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  • #21
SD, In "Vietnam vs the US", who exactly were the combatants and who were pro and antagonists? How do the different sides of the 1967 war in the Middle-East fall in there?

In many modern examples, when the "wrong" side is winning, the rest of the world tends to come to the aid of the "right" side. In Korea, the war was just north vs south until the US (under the UN) came in. In the 1st Gulf War, the war between Kuwait and Iraq was essentially over before the world (under the UN) came in. That is the primary reason why the aggressors didn't succeed in those wars.

So how does that mesh with your examples of Vietnam, Afghanistan, and Gulf II?

BTW, was anything accomplished by the US eta al in Afghanistan or Iraq? and if so, could these successes be reversed? Can those countries go back to status quo anti?

In a general sense, I would agree that war for material gain has largely become obsolete. I've heard Hussein's invasion/annexing of Kuwait referred to as "armed-robbery writ large", which makes the US the policeman who stopped them. WWII was pretty similar. The origins of the Vietnam war are pretty complex, but when the US entered, it was relatively straightforward. There were two combatants: the North and the South, with the North invading the South. Exactly like in Korea. We picked up a ball dropped by France - clearly a mistake. But France wasn't the aggressor either: it was their colony.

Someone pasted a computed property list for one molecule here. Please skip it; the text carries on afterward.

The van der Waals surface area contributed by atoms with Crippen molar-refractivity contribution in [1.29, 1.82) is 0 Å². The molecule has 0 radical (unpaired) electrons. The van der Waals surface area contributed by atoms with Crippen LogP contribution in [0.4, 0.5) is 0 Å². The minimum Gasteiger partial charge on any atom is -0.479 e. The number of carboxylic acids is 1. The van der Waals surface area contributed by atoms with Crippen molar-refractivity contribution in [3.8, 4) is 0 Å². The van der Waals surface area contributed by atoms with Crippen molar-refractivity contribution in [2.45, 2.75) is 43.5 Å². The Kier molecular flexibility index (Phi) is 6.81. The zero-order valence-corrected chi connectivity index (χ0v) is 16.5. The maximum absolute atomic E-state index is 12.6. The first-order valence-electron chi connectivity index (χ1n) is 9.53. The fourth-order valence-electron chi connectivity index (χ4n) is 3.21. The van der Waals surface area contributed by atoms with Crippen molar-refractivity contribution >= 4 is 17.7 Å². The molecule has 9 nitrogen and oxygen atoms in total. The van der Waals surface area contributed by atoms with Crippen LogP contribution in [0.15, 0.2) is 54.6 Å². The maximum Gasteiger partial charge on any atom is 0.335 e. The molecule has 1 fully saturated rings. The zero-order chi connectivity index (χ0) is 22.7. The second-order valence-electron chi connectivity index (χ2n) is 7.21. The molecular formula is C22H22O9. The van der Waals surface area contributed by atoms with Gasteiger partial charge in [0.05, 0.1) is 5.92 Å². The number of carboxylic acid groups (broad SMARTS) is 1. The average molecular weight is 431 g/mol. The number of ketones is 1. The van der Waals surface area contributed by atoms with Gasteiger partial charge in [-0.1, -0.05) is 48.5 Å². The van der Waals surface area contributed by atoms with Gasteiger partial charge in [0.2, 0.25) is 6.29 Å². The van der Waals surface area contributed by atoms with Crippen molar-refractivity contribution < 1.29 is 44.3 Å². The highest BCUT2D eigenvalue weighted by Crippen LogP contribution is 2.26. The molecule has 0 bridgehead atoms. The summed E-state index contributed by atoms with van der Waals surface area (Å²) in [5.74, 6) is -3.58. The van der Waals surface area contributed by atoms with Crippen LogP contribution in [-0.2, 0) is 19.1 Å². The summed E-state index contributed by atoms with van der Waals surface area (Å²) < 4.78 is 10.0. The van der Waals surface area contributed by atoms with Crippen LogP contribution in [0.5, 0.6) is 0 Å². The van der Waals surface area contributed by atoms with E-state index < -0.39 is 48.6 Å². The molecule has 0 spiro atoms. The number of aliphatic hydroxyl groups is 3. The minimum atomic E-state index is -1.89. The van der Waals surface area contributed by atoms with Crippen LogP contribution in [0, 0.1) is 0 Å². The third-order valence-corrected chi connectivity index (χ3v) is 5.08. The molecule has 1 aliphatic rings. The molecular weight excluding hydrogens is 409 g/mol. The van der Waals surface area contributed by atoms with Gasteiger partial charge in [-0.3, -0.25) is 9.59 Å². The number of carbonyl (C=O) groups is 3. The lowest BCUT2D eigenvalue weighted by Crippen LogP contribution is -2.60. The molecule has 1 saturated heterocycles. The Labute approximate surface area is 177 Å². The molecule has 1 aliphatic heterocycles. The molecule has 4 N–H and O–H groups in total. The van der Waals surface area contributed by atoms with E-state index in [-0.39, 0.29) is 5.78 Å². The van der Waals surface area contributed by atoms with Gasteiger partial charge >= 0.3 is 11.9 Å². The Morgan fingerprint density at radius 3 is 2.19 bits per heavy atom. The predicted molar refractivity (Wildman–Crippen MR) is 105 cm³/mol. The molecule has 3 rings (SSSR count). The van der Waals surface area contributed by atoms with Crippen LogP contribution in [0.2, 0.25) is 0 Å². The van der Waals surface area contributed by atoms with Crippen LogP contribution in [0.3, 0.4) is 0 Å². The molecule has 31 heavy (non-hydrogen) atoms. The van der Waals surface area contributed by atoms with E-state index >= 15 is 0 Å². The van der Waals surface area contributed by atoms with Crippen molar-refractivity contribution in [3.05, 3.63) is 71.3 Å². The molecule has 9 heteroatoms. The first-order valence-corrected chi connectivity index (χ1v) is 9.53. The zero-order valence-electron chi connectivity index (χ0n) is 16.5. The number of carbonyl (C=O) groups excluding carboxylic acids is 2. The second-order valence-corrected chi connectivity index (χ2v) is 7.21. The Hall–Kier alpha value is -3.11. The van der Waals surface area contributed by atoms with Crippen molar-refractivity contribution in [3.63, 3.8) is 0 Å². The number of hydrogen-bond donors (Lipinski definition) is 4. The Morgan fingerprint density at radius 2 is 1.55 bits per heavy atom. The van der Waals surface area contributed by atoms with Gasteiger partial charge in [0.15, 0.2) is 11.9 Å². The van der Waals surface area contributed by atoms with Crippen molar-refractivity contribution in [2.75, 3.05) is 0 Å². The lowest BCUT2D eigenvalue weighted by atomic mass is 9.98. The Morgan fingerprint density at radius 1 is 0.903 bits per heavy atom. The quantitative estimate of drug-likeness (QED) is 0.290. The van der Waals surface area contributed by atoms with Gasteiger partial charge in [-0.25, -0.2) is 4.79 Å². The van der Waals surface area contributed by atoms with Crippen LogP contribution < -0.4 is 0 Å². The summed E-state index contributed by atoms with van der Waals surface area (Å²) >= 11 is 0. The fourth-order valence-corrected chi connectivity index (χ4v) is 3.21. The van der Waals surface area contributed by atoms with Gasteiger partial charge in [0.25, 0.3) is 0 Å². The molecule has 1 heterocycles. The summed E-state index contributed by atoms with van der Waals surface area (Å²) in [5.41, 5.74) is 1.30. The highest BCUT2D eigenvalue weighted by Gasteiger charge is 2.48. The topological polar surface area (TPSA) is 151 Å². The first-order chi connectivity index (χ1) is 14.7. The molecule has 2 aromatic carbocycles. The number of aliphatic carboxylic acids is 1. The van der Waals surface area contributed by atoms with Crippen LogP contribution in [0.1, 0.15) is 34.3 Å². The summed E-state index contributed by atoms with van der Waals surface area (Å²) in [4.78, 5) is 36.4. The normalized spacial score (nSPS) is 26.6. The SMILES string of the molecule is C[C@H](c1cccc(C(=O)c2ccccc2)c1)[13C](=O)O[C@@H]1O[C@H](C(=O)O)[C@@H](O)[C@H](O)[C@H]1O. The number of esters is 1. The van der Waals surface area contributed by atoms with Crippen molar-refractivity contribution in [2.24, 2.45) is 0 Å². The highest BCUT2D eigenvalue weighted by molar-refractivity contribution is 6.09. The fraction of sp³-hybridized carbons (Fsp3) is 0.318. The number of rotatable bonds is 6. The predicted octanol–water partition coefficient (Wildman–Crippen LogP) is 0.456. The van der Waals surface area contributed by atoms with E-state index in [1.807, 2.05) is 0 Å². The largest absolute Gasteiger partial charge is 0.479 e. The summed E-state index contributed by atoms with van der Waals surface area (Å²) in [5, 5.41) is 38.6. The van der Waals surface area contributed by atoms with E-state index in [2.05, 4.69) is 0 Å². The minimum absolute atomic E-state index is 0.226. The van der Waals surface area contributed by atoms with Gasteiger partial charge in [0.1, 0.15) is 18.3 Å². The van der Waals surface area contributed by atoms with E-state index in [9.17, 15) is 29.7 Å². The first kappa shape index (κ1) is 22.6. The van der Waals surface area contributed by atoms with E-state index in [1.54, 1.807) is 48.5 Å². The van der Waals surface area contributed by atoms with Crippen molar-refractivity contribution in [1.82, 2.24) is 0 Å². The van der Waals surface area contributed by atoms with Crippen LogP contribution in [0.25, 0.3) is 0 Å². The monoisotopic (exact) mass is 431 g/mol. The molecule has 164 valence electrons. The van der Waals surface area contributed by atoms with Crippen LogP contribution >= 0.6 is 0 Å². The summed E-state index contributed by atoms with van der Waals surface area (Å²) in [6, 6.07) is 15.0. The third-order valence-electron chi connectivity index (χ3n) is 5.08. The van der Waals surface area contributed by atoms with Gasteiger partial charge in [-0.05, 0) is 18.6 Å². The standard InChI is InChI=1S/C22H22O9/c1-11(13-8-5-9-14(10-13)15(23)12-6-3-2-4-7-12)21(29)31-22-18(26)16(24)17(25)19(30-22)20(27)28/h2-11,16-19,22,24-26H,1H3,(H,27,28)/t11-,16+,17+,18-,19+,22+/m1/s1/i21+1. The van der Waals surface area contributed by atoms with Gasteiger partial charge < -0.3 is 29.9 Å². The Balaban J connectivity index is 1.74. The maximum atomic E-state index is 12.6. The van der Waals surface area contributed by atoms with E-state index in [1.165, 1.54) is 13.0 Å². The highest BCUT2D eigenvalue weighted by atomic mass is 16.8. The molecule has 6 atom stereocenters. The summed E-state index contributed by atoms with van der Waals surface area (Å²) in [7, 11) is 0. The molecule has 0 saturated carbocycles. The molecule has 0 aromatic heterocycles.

The parallels between Korea and Vietnam are pretty tight: Japanese occupation, liberation after WWII, partition by the UN, a communist North supported by China and the USSR invading a west-supported South.